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4 Ways To Forgive And Let Go

https://www.huffpost.com/entry/how-to-forgive_b_2765676

huffpost.com

4 Ways To Forgive And Let Go
For many of us, the emotions holding the tightest grip on our hearts are disappointment, resentment, blame and anger. They place a stranglehold on our happiness, and the only person who can release them is you.

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Understanding

Understanding

The first step in forgiveness is to understand "why" someone acts the way they do. What are they trying to protect? What are they afraid of? What basic skills did they learn (or not learn) from their family of origin?

Understanding "why" breeds compassion and helps loosen the ties that bind us to blame.

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Feel and express your emotions

Until we fully release our emotions, they continue to affect our present mindset.

  • Do anger work. Allow yourself to be fully disappointed, sad or depressed. Talk about it.
  • Write a letter. Purging emotions out on paper give them a place to live outside of yourself.
  • Talk to the person (if possible). This is only helpful if it is safe for you to speak with the person. It is usually not effective when you are angry or until you have processed your emotions significantly on your own.

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Rebuild safety

Rebuild safety

Create new boundaries for yourself within the relationship.

This may mean you no longer see the person, end the relationship or establish new guidelines.

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Let go

Fully letting go of a past transgression and completely forgiving may take many months or years.

You may have a phase of feeling better and then realize that you are still grieving or angry. Be patient. It is a process.

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Anger And The Trauma String

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Vicarious Trauma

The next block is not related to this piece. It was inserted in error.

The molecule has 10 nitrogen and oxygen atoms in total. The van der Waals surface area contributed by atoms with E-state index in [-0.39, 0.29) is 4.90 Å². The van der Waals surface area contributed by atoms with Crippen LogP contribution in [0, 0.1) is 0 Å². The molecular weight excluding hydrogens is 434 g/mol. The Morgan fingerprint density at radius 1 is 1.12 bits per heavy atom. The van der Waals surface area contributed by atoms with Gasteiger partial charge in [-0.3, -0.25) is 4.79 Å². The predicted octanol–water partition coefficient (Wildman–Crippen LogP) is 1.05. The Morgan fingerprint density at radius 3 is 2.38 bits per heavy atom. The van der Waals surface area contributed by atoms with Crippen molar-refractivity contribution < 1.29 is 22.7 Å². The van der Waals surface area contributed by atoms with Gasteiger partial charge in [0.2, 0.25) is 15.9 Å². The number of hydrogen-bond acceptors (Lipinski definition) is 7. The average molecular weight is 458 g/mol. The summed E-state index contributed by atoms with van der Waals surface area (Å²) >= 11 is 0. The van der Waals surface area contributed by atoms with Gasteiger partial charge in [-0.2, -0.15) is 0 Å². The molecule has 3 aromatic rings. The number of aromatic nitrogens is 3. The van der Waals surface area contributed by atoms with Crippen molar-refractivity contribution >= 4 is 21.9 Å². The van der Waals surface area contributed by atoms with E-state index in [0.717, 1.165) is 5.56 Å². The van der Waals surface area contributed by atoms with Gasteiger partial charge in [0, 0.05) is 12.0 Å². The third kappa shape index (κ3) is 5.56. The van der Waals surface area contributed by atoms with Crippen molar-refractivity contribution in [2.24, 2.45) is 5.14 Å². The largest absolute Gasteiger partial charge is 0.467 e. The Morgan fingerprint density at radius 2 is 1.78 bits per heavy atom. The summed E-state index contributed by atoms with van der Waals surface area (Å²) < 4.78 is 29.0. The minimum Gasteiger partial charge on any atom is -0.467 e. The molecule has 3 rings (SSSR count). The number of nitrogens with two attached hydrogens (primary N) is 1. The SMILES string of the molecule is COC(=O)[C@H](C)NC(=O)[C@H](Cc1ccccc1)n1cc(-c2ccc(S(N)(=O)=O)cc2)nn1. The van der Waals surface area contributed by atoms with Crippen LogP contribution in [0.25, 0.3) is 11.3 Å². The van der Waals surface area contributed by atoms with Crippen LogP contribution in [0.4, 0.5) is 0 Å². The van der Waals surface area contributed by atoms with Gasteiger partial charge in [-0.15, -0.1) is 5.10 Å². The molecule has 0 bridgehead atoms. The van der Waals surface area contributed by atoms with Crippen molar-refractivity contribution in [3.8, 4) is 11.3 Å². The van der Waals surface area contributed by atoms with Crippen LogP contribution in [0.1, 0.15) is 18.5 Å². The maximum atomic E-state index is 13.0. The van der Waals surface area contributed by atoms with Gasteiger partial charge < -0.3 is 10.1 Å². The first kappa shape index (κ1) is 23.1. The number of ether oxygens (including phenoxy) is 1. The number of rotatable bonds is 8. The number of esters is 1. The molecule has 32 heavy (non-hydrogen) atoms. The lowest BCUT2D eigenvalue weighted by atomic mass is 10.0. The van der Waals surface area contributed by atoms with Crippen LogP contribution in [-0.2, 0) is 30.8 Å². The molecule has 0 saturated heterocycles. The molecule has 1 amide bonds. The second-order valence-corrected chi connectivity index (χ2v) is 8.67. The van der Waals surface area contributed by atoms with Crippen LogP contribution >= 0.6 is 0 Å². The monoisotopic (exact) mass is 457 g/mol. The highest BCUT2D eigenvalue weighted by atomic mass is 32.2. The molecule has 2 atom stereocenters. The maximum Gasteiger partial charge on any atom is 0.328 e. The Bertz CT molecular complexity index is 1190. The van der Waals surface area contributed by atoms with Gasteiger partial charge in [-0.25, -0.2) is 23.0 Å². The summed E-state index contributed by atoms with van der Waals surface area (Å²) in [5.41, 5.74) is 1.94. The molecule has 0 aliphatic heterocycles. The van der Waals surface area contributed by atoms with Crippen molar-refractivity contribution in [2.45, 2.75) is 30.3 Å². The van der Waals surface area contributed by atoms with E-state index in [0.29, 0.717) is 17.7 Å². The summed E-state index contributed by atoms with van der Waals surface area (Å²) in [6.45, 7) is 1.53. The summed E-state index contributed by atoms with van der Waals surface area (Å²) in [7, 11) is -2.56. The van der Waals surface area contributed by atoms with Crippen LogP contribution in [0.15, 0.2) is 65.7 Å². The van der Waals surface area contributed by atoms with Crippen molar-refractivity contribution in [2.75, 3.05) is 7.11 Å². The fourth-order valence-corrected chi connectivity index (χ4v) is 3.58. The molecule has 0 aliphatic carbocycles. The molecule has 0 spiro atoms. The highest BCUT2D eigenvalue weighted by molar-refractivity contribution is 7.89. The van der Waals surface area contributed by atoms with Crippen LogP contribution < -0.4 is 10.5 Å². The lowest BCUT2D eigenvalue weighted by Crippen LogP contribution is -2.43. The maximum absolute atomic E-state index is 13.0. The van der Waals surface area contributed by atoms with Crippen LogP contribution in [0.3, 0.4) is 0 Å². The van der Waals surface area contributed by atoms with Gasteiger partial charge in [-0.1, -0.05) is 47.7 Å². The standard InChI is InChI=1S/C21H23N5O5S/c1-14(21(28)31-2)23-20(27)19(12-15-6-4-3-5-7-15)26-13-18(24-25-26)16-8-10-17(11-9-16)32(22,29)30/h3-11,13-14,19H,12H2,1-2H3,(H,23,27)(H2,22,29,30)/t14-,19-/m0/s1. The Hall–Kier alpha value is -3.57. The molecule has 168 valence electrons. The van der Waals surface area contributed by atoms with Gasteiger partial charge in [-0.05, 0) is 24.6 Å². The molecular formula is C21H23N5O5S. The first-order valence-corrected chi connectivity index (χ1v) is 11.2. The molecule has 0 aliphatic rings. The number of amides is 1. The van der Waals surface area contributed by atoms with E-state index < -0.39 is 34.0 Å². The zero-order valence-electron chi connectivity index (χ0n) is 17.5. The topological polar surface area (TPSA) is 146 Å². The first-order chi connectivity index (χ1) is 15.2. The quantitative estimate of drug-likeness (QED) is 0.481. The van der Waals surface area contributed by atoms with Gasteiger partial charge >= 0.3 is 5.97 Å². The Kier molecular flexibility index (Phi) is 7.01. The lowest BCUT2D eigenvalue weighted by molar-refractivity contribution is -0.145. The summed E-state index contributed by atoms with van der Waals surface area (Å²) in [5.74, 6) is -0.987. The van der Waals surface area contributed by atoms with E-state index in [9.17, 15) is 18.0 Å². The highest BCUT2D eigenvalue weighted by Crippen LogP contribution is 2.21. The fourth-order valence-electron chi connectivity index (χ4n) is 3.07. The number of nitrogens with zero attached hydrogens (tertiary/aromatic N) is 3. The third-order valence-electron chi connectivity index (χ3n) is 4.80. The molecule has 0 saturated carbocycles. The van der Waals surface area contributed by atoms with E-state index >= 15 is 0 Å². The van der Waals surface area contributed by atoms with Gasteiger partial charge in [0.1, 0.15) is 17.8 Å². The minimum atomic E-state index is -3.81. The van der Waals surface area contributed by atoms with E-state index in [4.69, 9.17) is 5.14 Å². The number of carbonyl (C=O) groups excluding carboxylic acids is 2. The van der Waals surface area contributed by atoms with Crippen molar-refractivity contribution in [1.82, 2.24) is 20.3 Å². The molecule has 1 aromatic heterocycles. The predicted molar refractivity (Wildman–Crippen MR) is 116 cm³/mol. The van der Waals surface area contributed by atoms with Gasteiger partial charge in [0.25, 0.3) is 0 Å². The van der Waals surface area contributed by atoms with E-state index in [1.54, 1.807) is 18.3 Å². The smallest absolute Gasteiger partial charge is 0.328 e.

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Anger Is Good

Anger, surprisingly, can be constructive, an active ingredient to energize and motivate a person. It can be useful and powerful if channelled in the right way. The adrenalin that flows during a fit of anger can blind a person if not handled appropriately.

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Forgiveness

By forgiving, you are accepting the reality of what happened and finding a way to live in a state of resolution with it.

This can be a gradual process—and it doesn't necessarily include the person ...

Why forgiveness is so hard

  • You're filled with thoughts of retribution or revenge
  • You enjoy feeling superior
  • You don't know how to resolve the situation
  • You're addicted to the adrenaline that anger provides
  • You self-identify as a "victim"
  • You're afraid that by forgiving you have to re-connect—or lose your connection.

When you desire to forgive

If you decide you are willing to forgive, find a good place and time to be alone with your thoughts.

  • Think about the incident that angered you. Accept that it happened, how you felt about it and how it made you react.
  • Acknowledge the growth you experienced as a result of what happened. What did it make you learn about yourself, or about your needs and boundaries?
  • Think about the other person. When you were hurt, the other person was trying to have a need met. What do you think this need was and why did the person go about it in such a hurtful way?
  • Decide if you want to tell the other person that you have forgiven him or her.